Roorda declined to detail why others are on the list, and said officers and police officials were not told. He said Gardner’s office failed to make a specific disciplinary finding and provide officers “due process,” as required, before they were placed on the list.

Roorda said that cases linked to officers on the list had already been dismissed in state court. He said the full group is linked to “dozens if not hundreds of cases.”

Roorda said the list included “front-line” officers. He blasted it as “dangerous” both to officers’ reputations and public safety when cases are dropped or not charged because of an officer’s inclusion on the list.

The police department, the circuit attorney’s office and Roorda all refused to release the list Thursday.

Kristi Flint, a St. Louis defense lawyer who worked as a prosecutor in the circuit attorney’s office from 2005-2013, said prosecutors see it as a “red flag” when police officers invoke the Fifth Amendment and choose not to testify.

“Why would you not answer the question if you don’t have anything to hide?” Flint said.

But although that may be a reasonable inference for a law enforcement official, she said in this situation it was important to consider the strained relationship between police and Gardner. The officers may be taking the Fifth because they don’t believe they will be treated fairly, she said.

Excluding police officers from being witnesses or bringing cases is not a new thing.

Gardner’s predecessor, Jennifer Joyce, refused to take cases from a handful of officers at a time in the past when their credibility had been questioned.

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Two prosecutors in St. Clair County also have barred evidence from certain police officers.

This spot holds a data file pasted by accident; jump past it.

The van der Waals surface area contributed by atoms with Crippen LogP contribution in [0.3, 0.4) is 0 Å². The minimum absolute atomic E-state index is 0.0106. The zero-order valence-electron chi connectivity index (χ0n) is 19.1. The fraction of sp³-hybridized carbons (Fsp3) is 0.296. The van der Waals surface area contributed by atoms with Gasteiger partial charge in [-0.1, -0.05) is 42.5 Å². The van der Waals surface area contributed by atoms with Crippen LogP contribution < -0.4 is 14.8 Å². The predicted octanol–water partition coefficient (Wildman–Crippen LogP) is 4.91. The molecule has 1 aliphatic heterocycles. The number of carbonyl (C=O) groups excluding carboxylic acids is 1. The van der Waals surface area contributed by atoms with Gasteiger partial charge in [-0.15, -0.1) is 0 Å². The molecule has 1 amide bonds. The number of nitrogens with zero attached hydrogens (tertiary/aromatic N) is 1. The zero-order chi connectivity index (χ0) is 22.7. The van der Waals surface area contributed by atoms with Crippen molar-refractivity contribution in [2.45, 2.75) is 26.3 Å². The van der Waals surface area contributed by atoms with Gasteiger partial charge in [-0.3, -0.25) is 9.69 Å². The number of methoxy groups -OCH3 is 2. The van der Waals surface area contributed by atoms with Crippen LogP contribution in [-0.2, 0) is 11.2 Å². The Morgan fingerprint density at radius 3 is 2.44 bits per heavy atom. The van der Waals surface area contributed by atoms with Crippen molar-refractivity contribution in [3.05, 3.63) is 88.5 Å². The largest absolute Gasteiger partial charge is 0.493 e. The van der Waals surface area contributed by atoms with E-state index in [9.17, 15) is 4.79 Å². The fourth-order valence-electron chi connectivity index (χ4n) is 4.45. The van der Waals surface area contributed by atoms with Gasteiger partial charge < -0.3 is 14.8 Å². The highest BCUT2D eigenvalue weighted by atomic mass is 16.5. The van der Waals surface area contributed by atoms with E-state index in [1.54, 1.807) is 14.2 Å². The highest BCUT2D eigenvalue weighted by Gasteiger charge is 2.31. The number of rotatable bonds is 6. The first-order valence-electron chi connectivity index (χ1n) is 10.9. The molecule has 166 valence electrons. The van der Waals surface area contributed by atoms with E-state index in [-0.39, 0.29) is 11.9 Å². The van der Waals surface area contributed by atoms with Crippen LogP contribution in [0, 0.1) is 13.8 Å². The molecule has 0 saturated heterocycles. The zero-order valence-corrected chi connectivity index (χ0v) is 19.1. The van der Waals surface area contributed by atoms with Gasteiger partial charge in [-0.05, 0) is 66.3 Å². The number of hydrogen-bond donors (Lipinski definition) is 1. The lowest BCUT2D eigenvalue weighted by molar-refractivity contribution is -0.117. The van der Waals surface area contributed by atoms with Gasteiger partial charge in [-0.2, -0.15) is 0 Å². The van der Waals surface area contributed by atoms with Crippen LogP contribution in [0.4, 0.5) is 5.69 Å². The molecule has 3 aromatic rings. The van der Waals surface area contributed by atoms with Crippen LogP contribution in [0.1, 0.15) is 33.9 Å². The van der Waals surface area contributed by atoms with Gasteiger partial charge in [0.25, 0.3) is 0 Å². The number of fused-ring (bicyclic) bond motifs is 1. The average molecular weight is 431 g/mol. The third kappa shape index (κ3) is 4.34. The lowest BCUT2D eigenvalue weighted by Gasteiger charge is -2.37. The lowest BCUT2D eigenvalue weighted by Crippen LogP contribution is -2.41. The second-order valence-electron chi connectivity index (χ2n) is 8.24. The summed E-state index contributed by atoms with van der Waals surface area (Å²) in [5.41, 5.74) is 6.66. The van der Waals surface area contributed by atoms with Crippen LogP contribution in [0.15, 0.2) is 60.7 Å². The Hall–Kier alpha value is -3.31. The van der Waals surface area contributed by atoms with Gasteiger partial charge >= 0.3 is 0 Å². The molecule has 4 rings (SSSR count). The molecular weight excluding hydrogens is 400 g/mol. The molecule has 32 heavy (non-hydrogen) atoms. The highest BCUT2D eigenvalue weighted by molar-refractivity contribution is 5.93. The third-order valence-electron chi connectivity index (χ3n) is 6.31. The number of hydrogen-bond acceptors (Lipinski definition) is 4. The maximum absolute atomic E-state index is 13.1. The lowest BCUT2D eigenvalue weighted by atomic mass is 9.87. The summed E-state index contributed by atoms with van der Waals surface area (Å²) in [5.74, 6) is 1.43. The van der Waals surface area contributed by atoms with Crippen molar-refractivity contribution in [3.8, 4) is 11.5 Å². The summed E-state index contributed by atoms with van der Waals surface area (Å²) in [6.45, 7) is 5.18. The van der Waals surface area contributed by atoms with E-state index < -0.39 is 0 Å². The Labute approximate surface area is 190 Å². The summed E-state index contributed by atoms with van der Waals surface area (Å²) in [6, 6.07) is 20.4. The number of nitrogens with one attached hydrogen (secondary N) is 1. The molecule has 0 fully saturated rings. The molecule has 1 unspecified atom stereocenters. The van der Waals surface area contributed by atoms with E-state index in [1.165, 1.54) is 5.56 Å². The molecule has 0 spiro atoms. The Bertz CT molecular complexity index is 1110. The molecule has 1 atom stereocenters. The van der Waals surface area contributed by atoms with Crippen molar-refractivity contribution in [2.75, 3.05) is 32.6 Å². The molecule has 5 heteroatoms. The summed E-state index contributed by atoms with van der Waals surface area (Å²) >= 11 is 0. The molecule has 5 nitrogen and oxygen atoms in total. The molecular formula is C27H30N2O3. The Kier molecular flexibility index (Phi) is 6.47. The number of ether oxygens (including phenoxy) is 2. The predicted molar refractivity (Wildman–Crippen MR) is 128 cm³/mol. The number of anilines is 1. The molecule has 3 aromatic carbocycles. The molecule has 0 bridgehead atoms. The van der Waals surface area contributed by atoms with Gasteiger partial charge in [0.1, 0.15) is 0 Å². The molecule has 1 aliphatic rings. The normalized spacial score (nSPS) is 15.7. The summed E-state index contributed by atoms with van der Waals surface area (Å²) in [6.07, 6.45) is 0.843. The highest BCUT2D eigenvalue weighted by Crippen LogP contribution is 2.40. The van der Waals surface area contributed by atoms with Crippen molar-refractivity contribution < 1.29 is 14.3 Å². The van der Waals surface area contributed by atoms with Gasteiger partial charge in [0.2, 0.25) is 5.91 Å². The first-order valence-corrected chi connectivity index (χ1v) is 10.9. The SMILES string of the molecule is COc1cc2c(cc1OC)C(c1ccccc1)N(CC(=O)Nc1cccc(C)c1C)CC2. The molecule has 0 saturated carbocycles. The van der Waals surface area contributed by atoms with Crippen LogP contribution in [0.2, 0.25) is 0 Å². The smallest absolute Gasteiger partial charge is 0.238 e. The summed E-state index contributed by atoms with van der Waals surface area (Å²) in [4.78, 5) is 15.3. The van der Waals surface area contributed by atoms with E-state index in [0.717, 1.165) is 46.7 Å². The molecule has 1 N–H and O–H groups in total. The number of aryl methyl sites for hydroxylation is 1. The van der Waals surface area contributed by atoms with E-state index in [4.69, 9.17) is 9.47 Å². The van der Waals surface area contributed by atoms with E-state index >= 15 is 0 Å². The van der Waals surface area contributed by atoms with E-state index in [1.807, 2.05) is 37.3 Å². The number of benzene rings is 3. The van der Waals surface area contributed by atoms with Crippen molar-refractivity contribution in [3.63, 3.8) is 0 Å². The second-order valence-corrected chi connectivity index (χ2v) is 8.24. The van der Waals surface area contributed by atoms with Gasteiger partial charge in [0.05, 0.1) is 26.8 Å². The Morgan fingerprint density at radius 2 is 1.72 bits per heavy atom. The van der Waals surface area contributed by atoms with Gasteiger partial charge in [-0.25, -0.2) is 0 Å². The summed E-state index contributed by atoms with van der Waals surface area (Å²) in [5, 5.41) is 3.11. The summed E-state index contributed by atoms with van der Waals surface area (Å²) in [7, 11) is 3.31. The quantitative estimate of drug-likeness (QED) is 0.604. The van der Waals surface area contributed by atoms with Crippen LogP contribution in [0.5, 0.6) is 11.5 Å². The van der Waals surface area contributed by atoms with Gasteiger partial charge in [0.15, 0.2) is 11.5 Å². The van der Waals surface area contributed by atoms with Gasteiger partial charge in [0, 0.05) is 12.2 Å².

In 2015, St. Clair County State’s Attorney Brendan Kelly announced he would no longer accept cases from any Brooklyn police officer. At a news conference announcing his decision, he said he made his decision in “solemnity and sadness” but that officers had botched investigations, mishandled evidence and were reckless with firearms.

Kelly said Thursday that the situation was cleared up in about six months and his office resumed handling Brooklyn cases.

In 2009, then St. Clair County State’s Attorney Bob Haida announced he would no longer use 15 East St. Louis police officers as “essential witnesses” in felony cases. He listed his reasons for doing so in each of the letters to the affected officers. Some officers had been convicted of crimes, and Haida banned others for their conduct during investigations.

In New Hampshire, the attorney general is rejecting requests from media groups and civil liberties groups to release the “Laurie List,” a “statewide list of police officers with credibility issues,” the Union Leader reported Wednesday.

St. Louis University law professor Anders Walker said he has never heard of a prosecutor making an exclusion list but said it is within Gardner’s power to do so.

“She may jeopardize her relationship with the police department,” Walker said. “And it could be a problem politically if the voters of St. Louis don’t agree. It could be a positive, if she has singled out officers she thinks cannot be trusted and is proven correct.”

The danger, Walker said, is if the police department decides it doesn’t like Gardner’s policy and stops investigating certain crimes.

Missouri Attorney General Josh Hawley said Friday afternoon he was “deeply concerned that this action will result in criminals going free (and) being unaccountable and vulnerable communities not getting the protection that they deserve.”

Hawley told reporters at a campaign event in south St. Louis County that he had asked Gardner for a copy of the list and the basis “for each officer’s inclusion.” Hawley is running for the U.S. Senate seat currently held by Claire McCaskill.

Asked what he could do about the situation, Hawley said “we are exploring” potential actions but acknowledged that state law gives Gardner the authority and jurisdiction on whether to investigate or prosecute.

Mark Schlinkmann and Robert Patrick of the Post-Dispatch contributed to this report.